• File Image: Chinese members of the Communist Party of China (AAP)Source: AAP
The insistence that party members refer to each other with an LGBT+ slang term is just a little bit great.
Ben Winsor

18 Nov 2016 - 10:57 AM  UPDATED 18 Nov 2016 - 10:57 AM

The ruling Chinese Communist Party has issued written guidelines to revive the practice of calling each other ‘comrade’ at party meetings.

The term – ‘tongzhi’ in Chinese – was commonly used among communists in the time of Mao and Lenin, the South China Morning Post reports.

But after falling out of favour among political operatives, ‘tongzhi’ was adopted by LGBT+ Chinese people to show solidarity between each other – eventually falling into more common usage to describe gay people.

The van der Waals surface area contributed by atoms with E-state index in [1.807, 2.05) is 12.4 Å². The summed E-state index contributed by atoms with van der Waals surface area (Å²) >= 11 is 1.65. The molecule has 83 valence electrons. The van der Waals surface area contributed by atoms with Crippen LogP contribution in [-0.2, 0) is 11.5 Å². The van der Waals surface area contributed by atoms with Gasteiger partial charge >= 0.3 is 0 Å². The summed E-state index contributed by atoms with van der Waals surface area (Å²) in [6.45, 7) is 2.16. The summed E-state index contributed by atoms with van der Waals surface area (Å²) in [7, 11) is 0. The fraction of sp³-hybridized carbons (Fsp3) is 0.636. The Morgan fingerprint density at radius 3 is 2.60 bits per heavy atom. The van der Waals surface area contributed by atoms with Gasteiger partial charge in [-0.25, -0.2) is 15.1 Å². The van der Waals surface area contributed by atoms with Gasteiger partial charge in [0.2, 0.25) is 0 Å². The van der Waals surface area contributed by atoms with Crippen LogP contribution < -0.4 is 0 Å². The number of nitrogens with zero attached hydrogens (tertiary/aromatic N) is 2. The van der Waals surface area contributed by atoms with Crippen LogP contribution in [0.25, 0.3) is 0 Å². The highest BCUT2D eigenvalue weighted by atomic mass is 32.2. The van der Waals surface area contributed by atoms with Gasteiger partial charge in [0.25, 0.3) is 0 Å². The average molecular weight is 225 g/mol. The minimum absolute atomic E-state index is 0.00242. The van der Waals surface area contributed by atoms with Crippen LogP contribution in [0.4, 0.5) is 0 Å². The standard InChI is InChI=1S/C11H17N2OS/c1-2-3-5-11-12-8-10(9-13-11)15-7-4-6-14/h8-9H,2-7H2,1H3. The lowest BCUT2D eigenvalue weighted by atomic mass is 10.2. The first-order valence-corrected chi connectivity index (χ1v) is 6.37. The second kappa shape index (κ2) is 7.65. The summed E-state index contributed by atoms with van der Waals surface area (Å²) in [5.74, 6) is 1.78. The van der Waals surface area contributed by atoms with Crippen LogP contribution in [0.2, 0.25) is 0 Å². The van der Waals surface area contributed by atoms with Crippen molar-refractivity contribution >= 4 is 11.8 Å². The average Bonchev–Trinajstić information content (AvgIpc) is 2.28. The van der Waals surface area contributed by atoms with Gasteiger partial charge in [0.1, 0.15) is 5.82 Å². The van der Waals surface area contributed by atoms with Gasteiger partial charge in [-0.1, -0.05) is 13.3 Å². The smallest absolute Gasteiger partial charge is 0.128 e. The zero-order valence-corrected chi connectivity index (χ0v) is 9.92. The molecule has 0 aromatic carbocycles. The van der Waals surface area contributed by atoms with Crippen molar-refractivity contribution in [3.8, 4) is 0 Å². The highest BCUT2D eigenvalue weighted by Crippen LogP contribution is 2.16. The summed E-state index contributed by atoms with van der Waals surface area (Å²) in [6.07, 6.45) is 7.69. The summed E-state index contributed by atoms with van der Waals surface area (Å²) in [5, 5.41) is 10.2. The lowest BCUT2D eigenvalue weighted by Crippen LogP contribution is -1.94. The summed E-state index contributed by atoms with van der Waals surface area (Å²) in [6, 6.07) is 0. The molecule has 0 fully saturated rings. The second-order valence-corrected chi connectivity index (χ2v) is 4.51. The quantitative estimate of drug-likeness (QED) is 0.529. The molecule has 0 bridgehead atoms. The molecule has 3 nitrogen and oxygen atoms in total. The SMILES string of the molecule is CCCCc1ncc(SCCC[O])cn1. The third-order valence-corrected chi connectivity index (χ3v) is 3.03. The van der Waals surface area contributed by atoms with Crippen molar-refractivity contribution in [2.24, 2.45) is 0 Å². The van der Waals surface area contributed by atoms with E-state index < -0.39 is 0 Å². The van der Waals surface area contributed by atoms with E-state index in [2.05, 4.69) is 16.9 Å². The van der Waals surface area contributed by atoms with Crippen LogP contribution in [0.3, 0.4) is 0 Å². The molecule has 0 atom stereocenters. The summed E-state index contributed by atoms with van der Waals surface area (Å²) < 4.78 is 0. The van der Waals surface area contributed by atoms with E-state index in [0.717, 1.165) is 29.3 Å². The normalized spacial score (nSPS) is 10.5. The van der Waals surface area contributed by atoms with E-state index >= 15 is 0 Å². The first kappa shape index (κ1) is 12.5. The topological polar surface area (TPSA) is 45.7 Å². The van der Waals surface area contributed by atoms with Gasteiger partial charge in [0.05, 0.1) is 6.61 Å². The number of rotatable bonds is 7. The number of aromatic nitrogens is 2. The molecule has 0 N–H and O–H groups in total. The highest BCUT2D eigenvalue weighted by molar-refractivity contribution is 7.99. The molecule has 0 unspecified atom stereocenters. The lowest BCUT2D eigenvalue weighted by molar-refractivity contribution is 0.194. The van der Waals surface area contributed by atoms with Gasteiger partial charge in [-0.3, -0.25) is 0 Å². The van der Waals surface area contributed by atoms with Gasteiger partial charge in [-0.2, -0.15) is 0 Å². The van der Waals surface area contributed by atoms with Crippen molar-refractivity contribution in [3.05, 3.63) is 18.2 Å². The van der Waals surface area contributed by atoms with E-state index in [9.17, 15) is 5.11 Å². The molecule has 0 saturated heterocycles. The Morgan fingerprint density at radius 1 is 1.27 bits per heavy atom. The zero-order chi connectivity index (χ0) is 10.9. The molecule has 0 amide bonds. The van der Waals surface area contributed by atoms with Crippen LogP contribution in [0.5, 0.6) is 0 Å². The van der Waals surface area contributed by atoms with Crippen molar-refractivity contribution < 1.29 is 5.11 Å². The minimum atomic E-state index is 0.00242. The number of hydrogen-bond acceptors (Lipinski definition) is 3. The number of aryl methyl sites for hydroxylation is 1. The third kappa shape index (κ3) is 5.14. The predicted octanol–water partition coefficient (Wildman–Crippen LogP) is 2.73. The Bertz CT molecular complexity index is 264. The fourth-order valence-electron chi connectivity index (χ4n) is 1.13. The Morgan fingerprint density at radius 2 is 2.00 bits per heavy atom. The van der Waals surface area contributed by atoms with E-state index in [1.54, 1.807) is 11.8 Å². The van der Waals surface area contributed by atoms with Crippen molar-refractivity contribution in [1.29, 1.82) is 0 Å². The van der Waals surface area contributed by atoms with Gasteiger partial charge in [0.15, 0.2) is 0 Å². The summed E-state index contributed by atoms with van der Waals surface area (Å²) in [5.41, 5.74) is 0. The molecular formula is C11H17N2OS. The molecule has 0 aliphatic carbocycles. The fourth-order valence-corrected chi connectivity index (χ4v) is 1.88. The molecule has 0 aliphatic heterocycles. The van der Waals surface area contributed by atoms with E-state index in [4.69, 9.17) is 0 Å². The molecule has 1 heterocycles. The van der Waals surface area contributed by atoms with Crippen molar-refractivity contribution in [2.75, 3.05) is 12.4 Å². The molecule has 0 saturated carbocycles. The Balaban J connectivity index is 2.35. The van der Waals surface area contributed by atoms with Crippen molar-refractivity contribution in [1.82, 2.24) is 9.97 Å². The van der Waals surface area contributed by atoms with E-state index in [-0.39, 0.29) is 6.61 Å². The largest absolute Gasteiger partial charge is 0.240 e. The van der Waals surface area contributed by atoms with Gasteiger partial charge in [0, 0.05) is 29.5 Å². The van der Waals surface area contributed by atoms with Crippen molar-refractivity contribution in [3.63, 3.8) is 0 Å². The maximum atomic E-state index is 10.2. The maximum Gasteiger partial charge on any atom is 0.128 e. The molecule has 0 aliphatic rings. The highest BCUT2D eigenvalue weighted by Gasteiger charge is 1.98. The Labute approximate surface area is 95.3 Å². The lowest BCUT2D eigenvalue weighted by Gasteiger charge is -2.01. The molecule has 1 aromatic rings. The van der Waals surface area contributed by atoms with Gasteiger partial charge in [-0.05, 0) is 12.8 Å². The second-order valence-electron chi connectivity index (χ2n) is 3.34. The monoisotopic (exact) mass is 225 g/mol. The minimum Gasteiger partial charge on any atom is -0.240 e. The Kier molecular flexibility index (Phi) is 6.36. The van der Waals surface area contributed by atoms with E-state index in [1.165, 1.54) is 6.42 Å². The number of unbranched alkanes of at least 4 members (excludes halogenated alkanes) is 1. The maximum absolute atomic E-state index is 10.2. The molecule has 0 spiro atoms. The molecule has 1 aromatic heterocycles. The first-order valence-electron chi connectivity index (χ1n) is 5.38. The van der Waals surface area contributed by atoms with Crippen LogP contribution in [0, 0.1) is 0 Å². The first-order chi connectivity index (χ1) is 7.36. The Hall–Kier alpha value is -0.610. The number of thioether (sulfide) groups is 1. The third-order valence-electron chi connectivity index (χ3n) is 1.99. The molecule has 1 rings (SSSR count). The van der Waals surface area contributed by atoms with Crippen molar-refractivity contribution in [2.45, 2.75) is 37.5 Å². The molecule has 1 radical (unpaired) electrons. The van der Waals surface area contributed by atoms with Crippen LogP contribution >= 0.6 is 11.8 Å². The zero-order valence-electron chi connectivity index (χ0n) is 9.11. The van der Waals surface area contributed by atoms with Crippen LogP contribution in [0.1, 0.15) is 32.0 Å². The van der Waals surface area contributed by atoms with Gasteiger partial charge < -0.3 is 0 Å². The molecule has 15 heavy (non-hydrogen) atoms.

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“When it comes to love, everyone is equal,” the president said.

In 2012 an authoritative Chinese dictionary found itself the target of criticism after it explicitly refused to acknowledge the term’s second meaning.

“We knew about the usage but we can't include it,” one of the authors told the BBC at the time.

“You can use the word whichever way you like, but we won't put it into a standard dictionary because we don't want to promote these things. We don't want to draw attention to these things,” he said.

The South China Morning Post reports that the Communist Party made the decision in order to promote equality, rather than have people addressed by their titles which enforces a hierarchy.

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